More drums than you can shake a stick at. So to speak.

Best Song: 'Annihilation of the Wicked'. The perfect death metal riff that opens the song that I mentioned in my review of the album went off like a monster.
Best Stage Banter: “You call that a growl? Those motherfuckers in New Zealand were louder than that and there were only half as many of them!”

Friday, May 25, 2007

I Hath Dreamed Bleak And Grim

Nile – Annihilation of the Wicked

Nile are an American brutal death metal band much in the vein of Suffocation, who you may recall as being my band of the month back near the beginning of the year. I prefer Suffocation in many ways, their songs are just a bit heavier, a lot more fun and the songwriting is more interesting and catchy by virtue of their not being restricted by a somewhat cumbersome gimmick, which I shall get to in a paragraph or two.

Like any decent death metal band these guys are astonishing musicians. The guitarists didn't quite blow me away to the degree that Terrance from Suffocation did, but the vocals are outstanding. Incredibly deep and guttural while maintaining definition and control. Sometimes you can almost understand what he's saying! Their drummer, George Kollias, is a bit of a legend, and this album contains some of the fastest death metal drumming ever committed to record. During 'Sacrifice To Sebek' his double kicks reach a peak of 265bpm. Rumour on the internets has it that studio trickery was used to achieve it, but even if we don't count that particular track there are plenty of other points on Annihilation of the Wicked when he is almost that fast.

As for the aforementioned gimmick, these guys are about all things ancient Egyptian. A flick through the CD booklet reveals, alongside each songs lyrics, a brief Egyptology lesson, explaining the social, historical or religious aspect of ancient Egyptian life that inspired the song. For example, the brutal tortures inflicted on wayward slaves, the deposition and execution of a megalomaniacal pharoah or the unbelievably horrific countenance of the malevolent god Set.

This is all well and good, but the conceit stretches to the music as well. Their super fast, intense death metal is overlaid with traditional middle eastern musical figures, and unlike with Secret Chiefs 3, who seamlessly blend traditional and rock music, the Egyptian styled riffs often feel awkwardly imposed over the heavier music.

The brutal music underneath is still pretty fucking good mind you. Even if it's not quite at the level of Suffocation, the thunderously awesome main riff of the title track approaches my conception of the platonic ideal of a death metal riff. I also appreciated the scattered acoustic interludes throughout the album, which use traditional instruments such as bazouki. They differ from Secret Chiefs 3's work in that while they are traditionally instrumented songs, they still carry a metal mood which is very well done.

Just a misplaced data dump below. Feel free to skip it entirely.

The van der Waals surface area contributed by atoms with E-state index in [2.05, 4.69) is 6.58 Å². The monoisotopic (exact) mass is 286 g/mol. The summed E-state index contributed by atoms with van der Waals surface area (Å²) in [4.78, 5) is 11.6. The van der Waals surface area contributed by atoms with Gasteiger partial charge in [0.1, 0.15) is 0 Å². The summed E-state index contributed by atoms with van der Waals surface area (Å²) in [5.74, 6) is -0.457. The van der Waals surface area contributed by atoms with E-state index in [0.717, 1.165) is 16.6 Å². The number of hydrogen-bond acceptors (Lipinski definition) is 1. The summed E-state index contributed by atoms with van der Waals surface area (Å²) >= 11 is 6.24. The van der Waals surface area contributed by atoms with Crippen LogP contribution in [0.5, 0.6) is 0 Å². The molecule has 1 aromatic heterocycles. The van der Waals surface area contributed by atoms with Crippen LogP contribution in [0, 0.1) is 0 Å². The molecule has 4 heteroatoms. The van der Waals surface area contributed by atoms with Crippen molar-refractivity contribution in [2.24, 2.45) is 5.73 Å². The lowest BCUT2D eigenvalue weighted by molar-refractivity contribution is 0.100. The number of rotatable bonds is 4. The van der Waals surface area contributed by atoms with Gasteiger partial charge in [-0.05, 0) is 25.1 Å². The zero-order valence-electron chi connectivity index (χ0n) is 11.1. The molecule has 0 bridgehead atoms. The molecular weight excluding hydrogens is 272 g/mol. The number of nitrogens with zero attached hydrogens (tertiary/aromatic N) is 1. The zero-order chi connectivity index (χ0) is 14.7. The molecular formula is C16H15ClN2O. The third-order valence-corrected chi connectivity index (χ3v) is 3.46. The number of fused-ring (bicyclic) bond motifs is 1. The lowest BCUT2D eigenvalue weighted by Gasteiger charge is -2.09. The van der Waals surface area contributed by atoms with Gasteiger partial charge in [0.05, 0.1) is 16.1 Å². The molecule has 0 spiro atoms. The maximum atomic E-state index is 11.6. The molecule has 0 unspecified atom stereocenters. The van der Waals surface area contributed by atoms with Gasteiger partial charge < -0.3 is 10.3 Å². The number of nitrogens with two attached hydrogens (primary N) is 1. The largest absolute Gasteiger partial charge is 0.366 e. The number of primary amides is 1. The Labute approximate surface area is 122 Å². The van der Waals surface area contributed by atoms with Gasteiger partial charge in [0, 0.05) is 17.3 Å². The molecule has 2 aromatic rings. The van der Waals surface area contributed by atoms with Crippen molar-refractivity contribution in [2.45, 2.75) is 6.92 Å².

Good album, but not as good as their cool Egyptian conceit.

Wednesday, May 23, 2007

Martial Arts Beatdown

Kiai is supposedly the art of fighting using only your breath... MMA just means 'Multi martial artist'. Take a guess which style wins between the esoteric, mystical bullshit artist and the guy who actually knows real martial arts:

Tuesday, May 22, 2007

Split Your Guts With Blood And Thunder

Mastodon – Leviathan

Blood Mountain that came after it, Leviathan is a hardcore (as in punk) concept album with a mythic aspect. However unlike Blood Mountain's opaque and difficult to interpret story, Leviathan is based on the novel Moby Dick, which makes a surprisingly good accompaniment to their brand of spastic yet epic metal.

Musically this album is not quite to the standard they achieved with the next album but it's still very good. Where Blood Mountain schizophrenically leapt from genre to genre, Leviathan stays on a pretty even keel of powerful, chugging hardcore throughout, save for the occasional country or jazz flourish. The riffs are still fucking brilliant, but in composition the songs on this album don't live up to those of their successor, and about midway through the album I usually start to feel a little unsatisfied by the failure of the music to progress meaningfully beyond one incredibly mean riff after another.